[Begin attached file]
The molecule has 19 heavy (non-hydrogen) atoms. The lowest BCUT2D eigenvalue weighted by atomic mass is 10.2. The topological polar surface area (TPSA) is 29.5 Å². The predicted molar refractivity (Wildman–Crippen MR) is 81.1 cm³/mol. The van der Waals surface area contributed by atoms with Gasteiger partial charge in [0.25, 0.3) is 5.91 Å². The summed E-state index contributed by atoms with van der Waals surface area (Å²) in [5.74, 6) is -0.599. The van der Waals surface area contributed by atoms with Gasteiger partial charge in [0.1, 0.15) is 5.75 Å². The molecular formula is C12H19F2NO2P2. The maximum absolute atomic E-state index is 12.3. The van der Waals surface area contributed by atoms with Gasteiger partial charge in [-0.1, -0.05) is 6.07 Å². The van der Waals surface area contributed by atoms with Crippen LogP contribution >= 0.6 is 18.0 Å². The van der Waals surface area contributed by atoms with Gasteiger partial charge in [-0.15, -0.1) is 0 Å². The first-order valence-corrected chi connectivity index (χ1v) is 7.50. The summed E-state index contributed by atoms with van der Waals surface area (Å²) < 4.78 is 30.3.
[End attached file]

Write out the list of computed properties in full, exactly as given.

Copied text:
The molecule has 19 heavy (non-hydrogen) atoms. The lowest BCUT2D eigenvalue weighted by atomic mass is 10.2. The topological polar surface area (TPSA) is 29.5 Å². The predicted molar refractivity (Wildman–Crippen MR) is 81.1 cm³/mol. The van der Waals surface area contributed by atoms with Gasteiger partial charge in [0.25, 0.3) is 5.91 Å². The summed E-state index contributed by atoms with van der Waals surface area (Å²) in [5.74, 6) is -0.599. The van der Waals surface area contributed by atoms with Gasteiger partial charge in [0.1, 0.15) is 5.75 Å². The molecular formula is C12H19F2NO2P2. The maximum absolute atomic E-state index is 12.3. The van der Waals surface area contributed by atoms with Gasteiger partial charge in [-0.1, -0.05) is 6.07 Å². The van der Waals surface area contributed by atoms with Crippen LogP contribution >= 0.6 is 18.0 Å². The van der Waals surface area contributed by atoms with Gasteiger partial charge in [-0.15, -0.1) is 0 Å². The first-order valence-corrected chi connectivity index (χ1v) is 7.50. The summed E-state index contributed by atoms with van der Waals surface area (Å²) < 4.78 is 30.3.